At our studio here in Grafton, Virginia, we produce primarily black-and-white portraits, and print the majority of our photography in-house. We decided long ago that we wanted to print our own work, not only for the cost benefits, but also for the greater level of control we have as artists over the finished look of our work.
When it comes to inkjet-printed black-and-white portraits, we've always preferred matte-surface papers, which have more of a traditional darkroom look. Because we print with an Epson Stylus Pro 9600, using the UltraChrome inkset with the matte black option, we have usually printed with Epson Enhanced Matte Paper. While the image quality was good, we were searching for something a little different to further set our work apart.
For instance, because of the heavy black-ink content of our portraits, many papers we tried became oversaturated and took on a slightly wavy or rippled appearance. For the past year, we printed on a variety of media as we searched for the perfect fit for our look and needs.
After a conversation with my account specialist at LexJet, I decided to try a roll of their Sunset Air Dried Fibre Matte.
A couple of days later, the paper was delivered. The new roll of paper was 44 inches by 50 feet on a three-inch core. We immediately created a custom output profile for the paper using the X-Rite Eye-One Photo SG with Digital ColorChecker.
Custom profiling all of our papers is a big part of the success we experience in our printing process. We could choose to download pre-made profiles for the new papers we experiment with, but vendor-supplied profiles, while they are decent, don't account for variables in printers, printing environments, deviations in the paper, or end-user needs, such as complex lighting environments.
We create output profiles for new paper types with the X-Rite Eye-One Photo SG in just a few steps…
- Print Color Target
The first thing we do when creating a new output profile is print a color target supplied by the software on the new paper type. Then we allow at least a couple of hours of drying time to ensure that the colors are settled. Because all papers, inks, and printing environments vary, we take a detailed measurement of how our papers and inks respond to one another.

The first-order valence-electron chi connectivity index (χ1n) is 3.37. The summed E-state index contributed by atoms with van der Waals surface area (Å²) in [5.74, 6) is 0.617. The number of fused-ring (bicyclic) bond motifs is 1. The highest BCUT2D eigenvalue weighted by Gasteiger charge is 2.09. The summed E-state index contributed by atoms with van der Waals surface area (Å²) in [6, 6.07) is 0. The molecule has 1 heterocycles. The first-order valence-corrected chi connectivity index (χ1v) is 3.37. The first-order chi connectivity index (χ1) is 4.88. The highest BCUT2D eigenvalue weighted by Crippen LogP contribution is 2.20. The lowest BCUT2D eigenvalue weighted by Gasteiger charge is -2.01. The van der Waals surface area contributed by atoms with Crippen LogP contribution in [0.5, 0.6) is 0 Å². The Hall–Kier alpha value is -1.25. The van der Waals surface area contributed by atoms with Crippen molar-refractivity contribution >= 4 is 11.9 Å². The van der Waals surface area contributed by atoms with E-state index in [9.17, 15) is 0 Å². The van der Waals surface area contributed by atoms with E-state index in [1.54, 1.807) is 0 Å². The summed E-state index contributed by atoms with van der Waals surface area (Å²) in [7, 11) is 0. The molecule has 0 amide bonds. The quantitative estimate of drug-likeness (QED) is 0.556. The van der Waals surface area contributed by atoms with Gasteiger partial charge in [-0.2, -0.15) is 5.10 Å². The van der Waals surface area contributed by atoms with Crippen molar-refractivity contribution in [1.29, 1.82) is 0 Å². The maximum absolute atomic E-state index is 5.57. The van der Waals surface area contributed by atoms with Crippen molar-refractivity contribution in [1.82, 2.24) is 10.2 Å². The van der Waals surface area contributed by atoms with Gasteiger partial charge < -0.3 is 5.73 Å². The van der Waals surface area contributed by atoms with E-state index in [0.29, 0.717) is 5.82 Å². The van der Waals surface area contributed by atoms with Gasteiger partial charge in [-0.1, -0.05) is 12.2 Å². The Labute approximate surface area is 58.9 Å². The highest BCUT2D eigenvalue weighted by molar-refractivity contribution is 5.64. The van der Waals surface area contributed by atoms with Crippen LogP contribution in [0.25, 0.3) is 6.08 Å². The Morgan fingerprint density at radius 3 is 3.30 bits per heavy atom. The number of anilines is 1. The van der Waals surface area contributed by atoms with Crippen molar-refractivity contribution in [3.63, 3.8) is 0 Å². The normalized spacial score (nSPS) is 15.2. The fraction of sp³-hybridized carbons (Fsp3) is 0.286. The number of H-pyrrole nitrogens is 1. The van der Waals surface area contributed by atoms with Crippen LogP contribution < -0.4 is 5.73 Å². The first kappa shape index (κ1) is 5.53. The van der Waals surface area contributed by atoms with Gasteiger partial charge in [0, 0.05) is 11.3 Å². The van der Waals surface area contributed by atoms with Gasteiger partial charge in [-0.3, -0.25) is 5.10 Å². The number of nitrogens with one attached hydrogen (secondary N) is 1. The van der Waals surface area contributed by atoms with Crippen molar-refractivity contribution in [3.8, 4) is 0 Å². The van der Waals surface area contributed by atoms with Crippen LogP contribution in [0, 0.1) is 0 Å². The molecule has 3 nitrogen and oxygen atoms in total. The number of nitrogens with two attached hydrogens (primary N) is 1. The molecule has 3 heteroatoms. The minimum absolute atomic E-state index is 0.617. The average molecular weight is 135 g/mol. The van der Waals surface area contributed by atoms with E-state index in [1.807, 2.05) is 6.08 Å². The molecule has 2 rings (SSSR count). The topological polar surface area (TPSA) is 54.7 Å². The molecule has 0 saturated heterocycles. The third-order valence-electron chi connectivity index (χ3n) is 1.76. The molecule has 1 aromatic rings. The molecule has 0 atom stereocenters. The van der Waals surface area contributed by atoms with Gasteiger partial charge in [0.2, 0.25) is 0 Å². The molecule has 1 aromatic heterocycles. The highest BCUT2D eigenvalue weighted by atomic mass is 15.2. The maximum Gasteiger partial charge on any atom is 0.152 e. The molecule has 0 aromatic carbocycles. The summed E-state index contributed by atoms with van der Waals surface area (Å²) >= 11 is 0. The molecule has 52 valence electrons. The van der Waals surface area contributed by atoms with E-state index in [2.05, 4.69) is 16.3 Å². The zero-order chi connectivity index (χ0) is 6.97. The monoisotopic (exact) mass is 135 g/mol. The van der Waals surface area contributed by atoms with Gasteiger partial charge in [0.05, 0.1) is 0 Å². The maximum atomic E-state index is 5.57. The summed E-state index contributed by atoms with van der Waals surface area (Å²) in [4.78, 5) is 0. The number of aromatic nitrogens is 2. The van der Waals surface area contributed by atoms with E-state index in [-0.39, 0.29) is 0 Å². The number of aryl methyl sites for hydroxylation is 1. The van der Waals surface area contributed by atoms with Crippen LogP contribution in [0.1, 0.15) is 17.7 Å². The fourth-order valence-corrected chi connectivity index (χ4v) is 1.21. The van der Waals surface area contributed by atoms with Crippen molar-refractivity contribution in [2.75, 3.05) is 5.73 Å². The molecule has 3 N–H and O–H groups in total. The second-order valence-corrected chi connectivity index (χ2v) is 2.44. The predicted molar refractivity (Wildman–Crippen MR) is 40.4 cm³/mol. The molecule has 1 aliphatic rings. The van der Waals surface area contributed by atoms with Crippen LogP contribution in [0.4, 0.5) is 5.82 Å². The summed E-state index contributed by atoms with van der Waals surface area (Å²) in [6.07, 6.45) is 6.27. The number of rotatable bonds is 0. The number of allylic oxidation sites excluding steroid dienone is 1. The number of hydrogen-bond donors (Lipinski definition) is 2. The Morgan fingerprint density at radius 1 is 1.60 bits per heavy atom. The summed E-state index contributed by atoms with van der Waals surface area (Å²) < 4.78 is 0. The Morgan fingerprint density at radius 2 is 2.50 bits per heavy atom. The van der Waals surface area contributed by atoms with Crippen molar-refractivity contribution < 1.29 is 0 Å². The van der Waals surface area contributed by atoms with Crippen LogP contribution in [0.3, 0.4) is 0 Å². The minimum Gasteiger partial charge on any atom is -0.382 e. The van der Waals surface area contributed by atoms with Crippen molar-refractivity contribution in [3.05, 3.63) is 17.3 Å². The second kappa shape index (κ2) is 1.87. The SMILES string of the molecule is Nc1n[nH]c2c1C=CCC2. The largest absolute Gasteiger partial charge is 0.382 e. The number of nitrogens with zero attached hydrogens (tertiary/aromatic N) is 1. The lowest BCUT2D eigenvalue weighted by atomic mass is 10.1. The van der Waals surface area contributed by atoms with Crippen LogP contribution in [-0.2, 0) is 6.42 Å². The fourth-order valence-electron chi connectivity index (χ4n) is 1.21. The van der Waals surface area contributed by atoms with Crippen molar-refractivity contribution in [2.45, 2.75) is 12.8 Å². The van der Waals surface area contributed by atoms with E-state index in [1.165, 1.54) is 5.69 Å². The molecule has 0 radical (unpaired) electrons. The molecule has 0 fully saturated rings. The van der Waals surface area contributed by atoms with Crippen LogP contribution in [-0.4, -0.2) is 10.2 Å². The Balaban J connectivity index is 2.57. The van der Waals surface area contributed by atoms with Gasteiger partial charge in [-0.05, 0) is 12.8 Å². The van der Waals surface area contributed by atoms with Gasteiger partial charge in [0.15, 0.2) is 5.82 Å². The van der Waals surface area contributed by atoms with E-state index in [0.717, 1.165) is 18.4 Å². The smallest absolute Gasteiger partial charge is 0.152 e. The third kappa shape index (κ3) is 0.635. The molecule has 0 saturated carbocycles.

- Scan the Colors
To measure this response, the next step is to use the spectrophotometer to scan or measure the colors on our printed color target. Since the spectrophotometer is connected via USB, the color information is automatically being entered into the computer as we scan.
- Rename Custom Profile
When all the color patches have been scanned, the software interprets the data and generates a new custom output profile. When given the option to rename our new profiles, we will typically name them after the actual name of the material we are profiling. The software allows you to state ahead of time in what type of lighting condition the final print will be viewed so the output profile can be geared toward what will look best. This is a powerful tool if you're printing work that will be displayed in fluorescent or mixed lighting situations.
- Select in Photoshop Print Preview
With the new profile created, we're ready to print. We make sure our new output profile has been selected in Photoshop's Print Preview window, allowing Photoshop to determine colors. The last thing you want is a file that's being color-managed twice: by Photoshop and by the print driver. You might think that two times the color management can't be all bad, but it is.
- Select Paper in Print Dialog, Disable Printer's Color Management
Here is where we select the appropriate paper type and dpi, and most importantly, we disable the printer's color management because Photoshop is now managing the colors with the new output profile we have created for our new paper type and specified lighting conditions.
In the case of the Sunset Air Dried Fibre Matte paper, as the first print came off the printer and was allowed a few minutes of drying time, it was quite a revelation to see such a clean, flat surface without ripples or waves. The heavy weight of the paper made it easy to handle.
I was extremely impressed with the quality of the white, or brightness, of the paper. It's not like a stellar bright-white surface, nor is it dull. I would describe the white as more creamy, but not vanilla. It did not take me very long to determine that it was the best matte-surface paper I've worked with.